What we claim is:
1. Training apparatus of the class described, comprising a set of motor vehicle controls including a steering wheel and column, a compartment in simulation of the driving compartment of a motor vehicle, in which the controls are mounted, said compartment being in the form of a desk having side and rear walls, a top having a rear section and a front section normally inclined downwardly and forwardly from the rear section and hingedly connected to the rear section so as to permit it to be swung upwardly over the rear section, a steering wheel removably secured on the steering column, a hinged connection between the lower end of the steering column and said compartment whereby the column may be lowered from its normal upwardly and forwardly inclined position downwardly to a predetermined position, means for retaining the steering column in said positions, the steering column in its normal position extending above the level of said hinge section when in its normal position, and below said level when in its lowered position, a plurality of signal indicating devices remote from the controls, and means responsive to the operation of the controls for operating said indicating devices to indicate the positions of the controls, respectively.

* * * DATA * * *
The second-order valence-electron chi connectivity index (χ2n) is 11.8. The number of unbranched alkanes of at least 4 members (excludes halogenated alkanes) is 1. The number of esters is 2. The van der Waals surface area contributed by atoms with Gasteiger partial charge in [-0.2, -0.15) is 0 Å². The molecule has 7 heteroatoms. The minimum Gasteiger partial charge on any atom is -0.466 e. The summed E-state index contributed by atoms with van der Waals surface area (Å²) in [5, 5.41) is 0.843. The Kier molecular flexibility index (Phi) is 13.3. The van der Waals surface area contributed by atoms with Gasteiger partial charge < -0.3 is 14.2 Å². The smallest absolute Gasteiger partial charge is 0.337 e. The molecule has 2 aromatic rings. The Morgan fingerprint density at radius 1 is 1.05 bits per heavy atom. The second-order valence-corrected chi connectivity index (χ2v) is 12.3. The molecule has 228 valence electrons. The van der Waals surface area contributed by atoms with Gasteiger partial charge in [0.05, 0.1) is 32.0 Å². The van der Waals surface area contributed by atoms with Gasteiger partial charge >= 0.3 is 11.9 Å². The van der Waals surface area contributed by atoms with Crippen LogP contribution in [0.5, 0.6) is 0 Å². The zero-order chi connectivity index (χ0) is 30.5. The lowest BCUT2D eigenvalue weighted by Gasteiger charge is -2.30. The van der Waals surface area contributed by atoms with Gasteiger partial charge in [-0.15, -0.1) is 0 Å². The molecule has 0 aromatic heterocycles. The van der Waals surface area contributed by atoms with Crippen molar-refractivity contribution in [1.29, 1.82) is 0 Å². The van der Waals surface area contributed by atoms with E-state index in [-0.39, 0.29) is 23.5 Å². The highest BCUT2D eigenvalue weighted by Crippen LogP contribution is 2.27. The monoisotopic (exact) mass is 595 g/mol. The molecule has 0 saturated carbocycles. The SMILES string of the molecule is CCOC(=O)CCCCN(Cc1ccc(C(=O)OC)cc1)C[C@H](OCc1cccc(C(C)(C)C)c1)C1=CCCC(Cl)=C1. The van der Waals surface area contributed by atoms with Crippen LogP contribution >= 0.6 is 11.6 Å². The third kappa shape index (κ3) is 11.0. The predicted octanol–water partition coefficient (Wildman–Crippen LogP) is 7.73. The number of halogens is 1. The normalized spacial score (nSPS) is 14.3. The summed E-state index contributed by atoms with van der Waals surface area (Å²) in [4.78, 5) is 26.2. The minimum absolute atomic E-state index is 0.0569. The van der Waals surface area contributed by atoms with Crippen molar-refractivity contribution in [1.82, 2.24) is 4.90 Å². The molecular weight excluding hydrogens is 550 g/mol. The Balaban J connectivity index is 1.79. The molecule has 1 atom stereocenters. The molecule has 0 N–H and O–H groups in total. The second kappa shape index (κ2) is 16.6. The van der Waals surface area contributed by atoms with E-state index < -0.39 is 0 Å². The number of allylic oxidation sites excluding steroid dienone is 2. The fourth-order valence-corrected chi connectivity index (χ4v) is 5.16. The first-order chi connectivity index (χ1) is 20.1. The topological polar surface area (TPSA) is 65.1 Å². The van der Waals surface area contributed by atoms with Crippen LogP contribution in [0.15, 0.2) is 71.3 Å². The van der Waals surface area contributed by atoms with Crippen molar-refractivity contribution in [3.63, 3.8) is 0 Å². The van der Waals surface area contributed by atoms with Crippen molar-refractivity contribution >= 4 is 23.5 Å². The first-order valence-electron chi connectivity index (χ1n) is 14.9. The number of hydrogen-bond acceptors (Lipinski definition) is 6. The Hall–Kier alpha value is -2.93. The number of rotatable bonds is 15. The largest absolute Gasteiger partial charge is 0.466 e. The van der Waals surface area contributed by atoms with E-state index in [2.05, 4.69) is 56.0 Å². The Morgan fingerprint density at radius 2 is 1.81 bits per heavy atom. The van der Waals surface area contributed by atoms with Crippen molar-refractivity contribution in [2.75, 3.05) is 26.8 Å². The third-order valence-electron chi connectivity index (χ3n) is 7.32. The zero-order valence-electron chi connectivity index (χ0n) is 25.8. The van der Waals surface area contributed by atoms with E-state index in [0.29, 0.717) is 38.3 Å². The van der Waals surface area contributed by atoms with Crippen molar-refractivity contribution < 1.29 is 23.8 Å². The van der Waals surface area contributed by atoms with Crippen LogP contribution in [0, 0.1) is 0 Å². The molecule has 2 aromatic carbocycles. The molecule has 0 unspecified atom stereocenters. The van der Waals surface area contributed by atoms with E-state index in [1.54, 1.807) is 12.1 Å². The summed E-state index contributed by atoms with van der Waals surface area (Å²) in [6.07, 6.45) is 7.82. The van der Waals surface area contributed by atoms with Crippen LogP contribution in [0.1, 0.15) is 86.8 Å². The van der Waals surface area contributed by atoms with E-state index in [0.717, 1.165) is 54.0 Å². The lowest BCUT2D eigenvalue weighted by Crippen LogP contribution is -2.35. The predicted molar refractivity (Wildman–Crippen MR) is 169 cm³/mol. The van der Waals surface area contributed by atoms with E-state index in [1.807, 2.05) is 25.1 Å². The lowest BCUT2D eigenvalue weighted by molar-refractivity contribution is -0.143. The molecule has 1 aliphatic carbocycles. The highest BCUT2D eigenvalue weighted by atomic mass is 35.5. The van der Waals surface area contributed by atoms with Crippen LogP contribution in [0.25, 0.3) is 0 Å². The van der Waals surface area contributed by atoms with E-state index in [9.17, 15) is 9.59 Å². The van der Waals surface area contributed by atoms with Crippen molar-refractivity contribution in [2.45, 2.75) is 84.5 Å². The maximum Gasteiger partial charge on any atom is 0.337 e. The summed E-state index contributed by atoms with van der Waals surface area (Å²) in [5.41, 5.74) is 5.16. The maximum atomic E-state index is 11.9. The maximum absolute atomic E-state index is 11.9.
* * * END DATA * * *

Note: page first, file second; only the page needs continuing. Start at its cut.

2. A portable unit for training apparatus of the class described comprising a base, and a compartment and a seat mounted on the base in simulation of the driving compartment and seat of an automobile, a plurality of controls mounted in the compartment comprising a steering column, a steering wheel removably mounted on the upper end of the column, said compartment comprising side and rear walls and a top having a rear section and a front section hinged to the rear section to permit it to be swung upwardly over the rear section from its normal downwardly and forwardly inclined position, and a hinged connection between the lower end of the steering column and the compartment to permit the column to be swung downwardly to a predetermined position, means for retaining the column in said positions, a plurality of signal indicating devices remote from the controls, and means responsive to the operation of the controls for operating said indicating devices to indicate the positions of the controls respectively.
References Cited in the file of this patent UNITED STATES PATENTS 418,522 Kiefer Dec. 31, 1889 427,217 Bancroft May 6, 1890 1,564,138 Rowland Dec. 1, 1925 1,922,746 Reeder Aug. 15, 1933 2,260,432 Brown Oct. 28, 1941 2,269,444 Durham Jan. 13, 1942 2,273,091 De Silva Feb. 17, 1942 2,324,833 Gold July 20, 1943 2,344,454 Plotner Mar. 14, 1944